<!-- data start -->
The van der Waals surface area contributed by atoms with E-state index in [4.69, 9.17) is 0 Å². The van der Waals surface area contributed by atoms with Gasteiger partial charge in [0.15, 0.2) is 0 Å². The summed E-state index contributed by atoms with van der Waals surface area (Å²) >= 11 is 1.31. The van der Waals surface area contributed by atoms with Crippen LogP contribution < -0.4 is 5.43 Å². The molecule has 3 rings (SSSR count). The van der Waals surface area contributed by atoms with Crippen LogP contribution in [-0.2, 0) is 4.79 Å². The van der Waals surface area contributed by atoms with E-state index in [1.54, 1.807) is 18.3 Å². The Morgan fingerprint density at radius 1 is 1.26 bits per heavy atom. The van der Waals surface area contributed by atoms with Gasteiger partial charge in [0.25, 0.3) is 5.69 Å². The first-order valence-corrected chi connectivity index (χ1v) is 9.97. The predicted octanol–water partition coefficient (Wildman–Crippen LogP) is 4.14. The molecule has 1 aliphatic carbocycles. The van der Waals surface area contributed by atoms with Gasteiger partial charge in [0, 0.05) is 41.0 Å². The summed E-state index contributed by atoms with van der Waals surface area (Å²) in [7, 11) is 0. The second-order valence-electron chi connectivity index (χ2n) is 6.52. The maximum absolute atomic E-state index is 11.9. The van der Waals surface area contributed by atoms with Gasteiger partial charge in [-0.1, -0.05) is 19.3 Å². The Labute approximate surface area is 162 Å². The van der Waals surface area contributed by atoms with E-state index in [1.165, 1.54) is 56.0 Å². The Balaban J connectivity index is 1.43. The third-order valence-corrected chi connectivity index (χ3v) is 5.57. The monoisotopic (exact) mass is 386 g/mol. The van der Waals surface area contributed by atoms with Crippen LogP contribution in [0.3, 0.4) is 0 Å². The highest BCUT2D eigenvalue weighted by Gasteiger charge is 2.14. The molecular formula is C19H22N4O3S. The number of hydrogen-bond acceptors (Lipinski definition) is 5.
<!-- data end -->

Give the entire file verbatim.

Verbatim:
The van der Waals surface area contributed by atoms with E-state index in [4.69, 9.17) is 0 Å². The van der Waals surface area contributed by atoms with Gasteiger partial charge in [0.15, 0.2) is 0 Å². The summed E-state index contributed by atoms with van der Waals surface area (Å²) >= 11 is 1.31. The van der Waals surface area contributed by atoms with Crippen LogP contribution < -0.4 is 5.43 Å². The molecule has 3 rings (SSSR count). The van der Waals surface area contributed by atoms with Crippen LogP contribution in [-0.2, 0) is 4.79 Å². The van der Waals surface area contributed by atoms with E-state index in [1.54, 1.807) is 18.3 Å². The Morgan fingerprint density at radius 1 is 1.26 bits per heavy atom. The van der Waals surface area contributed by atoms with Gasteiger partial charge in [0.25, 0.3) is 5.69 Å². The first-order valence-corrected chi connectivity index (χ1v) is 9.97. The predicted octanol–water partition coefficient (Wildman–Crippen LogP) is 4.14. The molecule has 1 aliphatic carbocycles. The van der Waals surface area contributed by atoms with Gasteiger partial charge in [0, 0.05) is 41.0 Å². The summed E-state index contributed by atoms with van der Waals surface area (Å²) in [7, 11) is 0. The second-order valence-electron chi connectivity index (χ2n) is 6.52. The maximum absolute atomic E-state index is 11.9. The van der Waals surface area contributed by atoms with Gasteiger partial charge in [-0.1, -0.05) is 19.3 Å². The Labute approximate surface area is 162 Å². The van der Waals surface area contributed by atoms with E-state index in [1.165, 1.54) is 56.0 Å². The Balaban J connectivity index is 1.43. The third-order valence-corrected chi connectivity index (χ3v) is 5.57. The monoisotopic (exact) mass is 386 g/mol. The van der Waals surface area contributed by atoms with Crippen LogP contribution in [0.3, 0.4) is 0 Å². The highest BCUT2D eigenvalue weighted by Gasteiger charge is 2.14. The molecular formula is C19H22N4O3S. The number of hydrogen-bond acceptors (Lipinski definition) is 5.